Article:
The publication, on May 10, of all the Facebook posts sponsored by the Russian Internet Research Agency shows how much the organization has tried to deepen the racial divide during the 2016 US presidential campaign.
Fight against racism … to get Donald Trump elected. Their names are “Black Matters”, “Do not shoot” or Blacktivist. From 2015 to 2017, these groups on Facebook have tirelessly denounced the police brutality against blacks in the United States and called for resistance against racism. An anti-racism of facade. This is revealed by the thousands of messages sponsored by Russian agents, made public by elected representatives of the Congress, Thursday, May 10.
These “anti-racist” messages have been seen tens of thousands of times on the social network and shared by Internet users who believe they are dealing with genuine sympathizers of the African-American cause. In reality, these groups were created from scratch in St. Petersburg on the premises of the Internet Research Agency (IRA), the massive propaganda weapon of Russia, to try to influence American public opinion before November 2016 presidential election.
References to Malcolm X
All the messages posted by these false pro-activists “Black lives matter” are part of the 3,519 publications promoted with a lot of dollars paid to Facebook by the IRA.
They give a complete picture of the Russian propaganda effort during the American campaign. These publications cost the Russians more than $ 100,000 and were viewed by 126 million Americans on Facebook. There is everything: messages to denigrate Hillary Clinton, the opponent of Donald Trump, calls for “patriots” to resist the “invasion of immigrants” and defend “Christian values” of America. Above all, they illustrate for the first time how much the IRA has targeted the black American community to stir up the racial divide in the United States.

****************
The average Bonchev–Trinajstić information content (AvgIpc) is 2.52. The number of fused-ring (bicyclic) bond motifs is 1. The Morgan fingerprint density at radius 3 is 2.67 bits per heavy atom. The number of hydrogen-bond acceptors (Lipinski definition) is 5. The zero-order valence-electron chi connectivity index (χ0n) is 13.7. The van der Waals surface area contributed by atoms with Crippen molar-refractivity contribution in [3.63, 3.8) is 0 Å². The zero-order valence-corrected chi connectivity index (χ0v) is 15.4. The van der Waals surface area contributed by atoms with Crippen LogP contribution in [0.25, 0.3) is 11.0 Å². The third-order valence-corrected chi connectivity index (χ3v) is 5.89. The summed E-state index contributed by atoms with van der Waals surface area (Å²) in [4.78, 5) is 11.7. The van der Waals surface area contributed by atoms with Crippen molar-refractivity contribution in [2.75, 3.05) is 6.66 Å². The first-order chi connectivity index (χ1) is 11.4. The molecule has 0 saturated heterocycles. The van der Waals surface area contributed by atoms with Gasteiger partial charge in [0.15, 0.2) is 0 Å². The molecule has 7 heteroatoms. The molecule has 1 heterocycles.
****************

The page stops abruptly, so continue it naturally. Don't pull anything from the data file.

Hundreds of messages borrowing the rhetoric of supporters of the “Black lives matter” movement have been published by these Russians since 2015. Initially, there are the inevitable references to the speeches of Malcolm X and Martin Luther King (historical figures of the movement for equality of rights in the United States), publications to celebrate the academic success of Black youth and others to lament the persistence of ordinary racism in the United States.
But these are just appetizers. A way to “put the user at ease and confidence,” the NBC judge. “Black Matters” and “Blacktivist” look like any Facebook group fighting against racism. Starting in the spring of 2016, IRA-sponsored messages change tone. References to victims of police violence are more frequent.
These groups call on those who follow them to pay tribute to them, to protest against the police and to “show that we will not be allowed to do so”. Thus, in July 2016, a message urged blacks from the South to “fight against the racism of the system! It’s your duty, you have nothing to lose except your chains! ”
More than 200 dollars to promote messages
The IRA also pays more for its publications to be better targeted. While at the beginning of 2015, these propagandists paid little more than a few dollars for each post promoted, they then pay up to 243 dollars. Results: The Internet Research Agency could, through Facebook, promote these publications to an audience sensitive to the issue of racism as in Baltimore, Chicago or Charleston where tensions were already exacerbated.
In parallel, these Russian agents have also set up false support groups for the movement “Blue lives matter” (The life of the ‘Bleus’ [the police] count). Under this other disguise, they attacked the messages of “Black Lives matter” supporters, pointing out that blacks “killed policemen”.
The biggest success of the IRA has been a promoted post for the group “Back the Badge” – support the badge (police) – which received more than 110,000 “likes”. It was a community supposed to federate all those who “defend the work of the police” against violence in black majority neighborhoods.
The Russians have played on both sides. Hoping to stir up hatred between the two camps, they would help create “a climate of fear favorable to the candidacy of Donald Trump,” notes the Washington Post. The calls to protest were, in this context, so many calls for excesses that would feed the security speech of the Republican candidate.
It is difficult to know how effective this propaganda has been. None of the events organized by these fake groups made headlines during the US campaign for possible excesses. But tens of millions of Americans have seen the messages in their Facebook news feed. How many of them thought by putting their ballot in the ballot box on November 8, 2016?